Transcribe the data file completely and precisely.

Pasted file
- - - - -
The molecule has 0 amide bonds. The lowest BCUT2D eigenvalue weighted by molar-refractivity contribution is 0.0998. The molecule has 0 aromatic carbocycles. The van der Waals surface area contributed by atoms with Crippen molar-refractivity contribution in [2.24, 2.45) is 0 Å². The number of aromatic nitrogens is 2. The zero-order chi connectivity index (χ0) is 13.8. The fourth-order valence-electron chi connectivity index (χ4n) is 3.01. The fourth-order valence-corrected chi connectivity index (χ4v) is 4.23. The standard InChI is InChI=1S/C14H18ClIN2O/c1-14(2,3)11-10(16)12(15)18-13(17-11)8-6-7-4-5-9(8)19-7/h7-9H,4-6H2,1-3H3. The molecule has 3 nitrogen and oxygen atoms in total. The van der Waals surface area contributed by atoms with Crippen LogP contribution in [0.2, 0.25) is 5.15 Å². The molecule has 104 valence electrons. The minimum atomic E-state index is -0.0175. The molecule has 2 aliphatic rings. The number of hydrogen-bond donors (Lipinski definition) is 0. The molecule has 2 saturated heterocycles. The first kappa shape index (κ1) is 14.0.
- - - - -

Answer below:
The molecule has 0 amide bonds. The lowest BCUT2D eigenvalue weighted by molar-refractivity contribution is 0.0998. The molecule has 0 aromatic carbocycles. The van der Waals surface area contributed by atoms with Crippen molar-refractivity contribution in [2.24, 2.45) is 0 Å². The number of aromatic nitrogens is 2. The zero-order chi connectivity index (χ0) is 13.8. The fourth-order valence-electron chi connectivity index (χ4n) is 3.01. The fourth-order valence-corrected chi connectivity index (χ4v) is 4.23. The standard InChI is InChI=1S/C14H18ClIN2O/c1-14(2,3)11-10(16)12(15)18-13(17-11)8-6-7-4-5-9(8)19-7/h7-9H,4-6H2,1-3H3. The molecule has 3 nitrogen and oxygen atoms in total. The van der Waals surface area contributed by atoms with Crippen LogP contribution in [0.2, 0.25) is 5.15 Å². The molecule has 104 valence electrons. The minimum atomic E-state index is -0.0175. The molecule has 2 aliphatic rings. The number of hydrogen-bond donors (Lipinski definition) is 0. The molecule has 2 saturated heterocycles. The first kappa shape index (κ1) is 14.0.